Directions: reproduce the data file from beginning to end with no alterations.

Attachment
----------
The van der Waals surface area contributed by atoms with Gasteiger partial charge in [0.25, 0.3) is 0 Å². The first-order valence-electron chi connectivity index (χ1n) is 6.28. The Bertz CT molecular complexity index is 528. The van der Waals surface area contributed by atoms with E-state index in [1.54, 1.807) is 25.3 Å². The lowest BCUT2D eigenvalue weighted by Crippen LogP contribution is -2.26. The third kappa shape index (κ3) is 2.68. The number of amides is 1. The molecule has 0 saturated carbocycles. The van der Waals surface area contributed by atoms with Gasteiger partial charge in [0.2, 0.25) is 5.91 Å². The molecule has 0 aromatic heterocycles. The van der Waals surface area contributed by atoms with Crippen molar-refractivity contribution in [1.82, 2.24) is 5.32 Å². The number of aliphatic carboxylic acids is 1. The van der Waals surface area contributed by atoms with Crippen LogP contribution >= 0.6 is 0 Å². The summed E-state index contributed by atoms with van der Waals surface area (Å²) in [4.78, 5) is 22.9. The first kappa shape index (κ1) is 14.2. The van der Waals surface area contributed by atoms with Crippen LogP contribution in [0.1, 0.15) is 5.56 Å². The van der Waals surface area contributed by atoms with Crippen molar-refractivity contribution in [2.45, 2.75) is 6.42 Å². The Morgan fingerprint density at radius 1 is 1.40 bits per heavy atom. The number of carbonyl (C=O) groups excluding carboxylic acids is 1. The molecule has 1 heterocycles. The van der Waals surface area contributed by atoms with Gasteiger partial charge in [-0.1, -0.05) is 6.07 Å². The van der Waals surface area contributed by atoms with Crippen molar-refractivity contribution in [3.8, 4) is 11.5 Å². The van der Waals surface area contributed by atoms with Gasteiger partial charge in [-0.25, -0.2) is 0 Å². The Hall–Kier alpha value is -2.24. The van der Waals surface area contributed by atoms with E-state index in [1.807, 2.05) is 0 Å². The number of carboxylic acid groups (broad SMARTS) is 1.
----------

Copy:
The van der Waals surface area contributed by atoms with Gasteiger partial charge in [0.25, 0.3) is 0 Å². The first-order valence-electron chi connectivity index (χ1n) is 6.28. The Bertz CT molecular complexity index is 528. The van der Waals surface area contributed by atoms with E-state index in [1.54, 1.807) is 25.3 Å². The lowest BCUT2D eigenvalue weighted by Crippen LogP contribution is -2.26. The third kappa shape index (κ3) is 2.68. The number of amides is 1. The molecule has 0 saturated carbocycles. The van der Waals surface area contributed by atoms with Gasteiger partial charge in [0.2, 0.25) is 5.91 Å². The molecule has 0 aromatic heterocycles. The van der Waals surface area contributed by atoms with Crippen molar-refractivity contribution in [1.82, 2.24) is 5.32 Å². The number of aliphatic carboxylic acids is 1. The van der Waals surface area contributed by atoms with Crippen LogP contribution >= 0.6 is 0 Å². The summed E-state index contributed by atoms with van der Waals surface area (Å²) in [4.78, 5) is 22.9. The first kappa shape index (κ1) is 14.2. The van der Waals surface area contributed by atoms with Crippen LogP contribution in [0.1, 0.15) is 5.56 Å². The van der Waals surface area contributed by atoms with Crippen molar-refractivity contribution in [2.45, 2.75) is 6.42 Å². The Morgan fingerprint density at radius 1 is 1.40 bits per heavy atom. The number of carbonyl (C=O) groups excluding carboxylic acids is 1. The molecule has 1 heterocycles. The van der Waals surface area contributed by atoms with Gasteiger partial charge in [-0.1, -0.05) is 6.07 Å². The van der Waals surface area contributed by atoms with Crippen molar-refractivity contribution in [3.8, 4) is 11.5 Å². The van der Waals surface area contributed by atoms with Gasteiger partial charge in [-0.25, -0.2) is 0 Å². The Hall–Kier alpha value is -2.24. The van der Waals surface area contributed by atoms with E-state index in [1.807, 2.05) is 0 Å². The number of carboxylic acid groups (broad SMARTS) is 1.